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Selena Gomez is the cover girl for Elle magazine’s first ever “Latinx issue,” which, in and of itself, should be a good thing. On Twitter, Elle‘s editor-in-chief, Colombiana Nina Garcia, expressed her excitement over the issue.

“As the first Latina to run a major fashion magazine, I wanted to dedicate an entire issue that honors my roots,” she wrote. “When brainstorming, I couldn’t think of a better ambassador than @selenagomez”. Garcia even described the issue as a “long-time passion project of mine.”

But when the Elle cover came out, people couldn’t help but be disappointed. Many Latinos did not see the portrait of inclusion and representation that they were hoping for.

Other than Selena Gomez (who looked unrecognizable), there were almost no Latinos involved in the cover’s styling. “Elle US really said here’s a ‘Latinx Issue’ with no Latin American designers nowhere near the cover story ….. it’s not adding up girls it’s giving lazy and unimaginative,” wrote one Twitter user.

Another wrote: “‘Latinx’ issue, but they edit her to look like Marilyn Monroe. If I were director of this magazine, for an issue aimed at young Latinas, I’d have done a more artistically exotic photoshoot, something really culturally beautiful. [There] Are better ways to honor Hispanic heritage month.”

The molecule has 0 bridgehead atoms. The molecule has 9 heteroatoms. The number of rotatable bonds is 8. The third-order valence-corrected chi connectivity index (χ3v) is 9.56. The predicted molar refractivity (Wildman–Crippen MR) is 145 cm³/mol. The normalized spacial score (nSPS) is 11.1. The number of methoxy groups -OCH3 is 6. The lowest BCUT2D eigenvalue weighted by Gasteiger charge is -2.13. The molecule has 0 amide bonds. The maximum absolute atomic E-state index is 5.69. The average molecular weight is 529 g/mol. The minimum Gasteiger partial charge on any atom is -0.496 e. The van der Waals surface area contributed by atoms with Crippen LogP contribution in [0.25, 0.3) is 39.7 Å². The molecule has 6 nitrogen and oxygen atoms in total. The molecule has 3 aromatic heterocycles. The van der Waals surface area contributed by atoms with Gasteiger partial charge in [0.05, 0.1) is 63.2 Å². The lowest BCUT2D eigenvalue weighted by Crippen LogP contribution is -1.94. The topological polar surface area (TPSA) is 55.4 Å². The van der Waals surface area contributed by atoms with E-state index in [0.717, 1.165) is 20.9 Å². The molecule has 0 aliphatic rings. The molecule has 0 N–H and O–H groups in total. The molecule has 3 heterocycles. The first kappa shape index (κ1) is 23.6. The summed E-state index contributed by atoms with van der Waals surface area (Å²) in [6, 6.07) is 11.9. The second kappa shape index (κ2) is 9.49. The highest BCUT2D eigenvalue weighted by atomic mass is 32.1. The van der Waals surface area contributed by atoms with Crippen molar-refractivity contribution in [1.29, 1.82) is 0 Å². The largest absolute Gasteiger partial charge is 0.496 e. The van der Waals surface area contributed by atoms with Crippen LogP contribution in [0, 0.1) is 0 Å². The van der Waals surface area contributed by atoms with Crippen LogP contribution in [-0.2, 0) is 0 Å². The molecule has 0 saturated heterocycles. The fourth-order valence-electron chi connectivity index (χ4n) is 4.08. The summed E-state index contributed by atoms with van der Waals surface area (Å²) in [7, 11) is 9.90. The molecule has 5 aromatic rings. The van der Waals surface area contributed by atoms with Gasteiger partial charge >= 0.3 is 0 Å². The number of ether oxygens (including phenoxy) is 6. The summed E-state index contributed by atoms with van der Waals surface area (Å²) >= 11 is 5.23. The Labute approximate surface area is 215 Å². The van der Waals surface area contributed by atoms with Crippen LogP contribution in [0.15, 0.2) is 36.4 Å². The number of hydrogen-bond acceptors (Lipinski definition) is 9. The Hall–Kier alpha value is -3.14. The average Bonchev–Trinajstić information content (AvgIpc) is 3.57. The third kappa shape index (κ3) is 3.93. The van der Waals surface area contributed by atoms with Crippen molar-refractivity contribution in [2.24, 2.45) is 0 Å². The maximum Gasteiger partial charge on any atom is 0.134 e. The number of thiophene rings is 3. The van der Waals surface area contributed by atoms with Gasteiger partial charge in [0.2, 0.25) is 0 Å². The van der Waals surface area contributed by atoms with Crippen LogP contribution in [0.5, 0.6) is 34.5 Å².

First, let’s get this out of the way: there is no “one way” to look Latino. That bears repeating: there is no one way to look Latino. That being said, many Latinos are acutely aware of how white Latinos have historically been praised and held up as the paradigm of beauty throughout Latinidad.

Just look at the cast of any telenovela or a lineup at any concurso de belleza. Darker Afro-Latina and Afro-Indigenous folks have not been celebrated in the same way as light-skinned Latino/as have.

Selena Gomez is beautiful, and yes, she is Latina, but many readers couldn’t help but comment on how Elle styled her to look like Marilyn Monroe — a white, American icon.

Or how the cover’s photographers are a famous Dutch duo. Or how Gomez was head-to-toe clothed in mainstream, non-Latino designers like Chanel, Gucci and Louis Vuitton.

A Latinx issue would’ve been a perfect opportunity to highlight lesser-known, indie Latino designers and/or hire a Latino photographer. There are tons of Indigenous-Latino and Afro-Latino designers and creatives whom Elle could’ve called. Or maybe “Elle” could have offered different covers of various famous Latinas–ones that come in all shapes and colors.

While it is commendable that Nina Garcia and Elle magazine went out of their way to celebrate admirable Latinos and Latinas, they could’ve executed this better.

They could’ve styled Selena Gomez differently. They could’ve done a better job integrating various aspects of Latino heritage into the cover. And mostly, they could’ve done a better job of employing Latino creatives behind-the-scenes. Otherwise, simply throwing a mainstream Latina pop star on the cover of their “Latinx issue” feels like an empty gesture.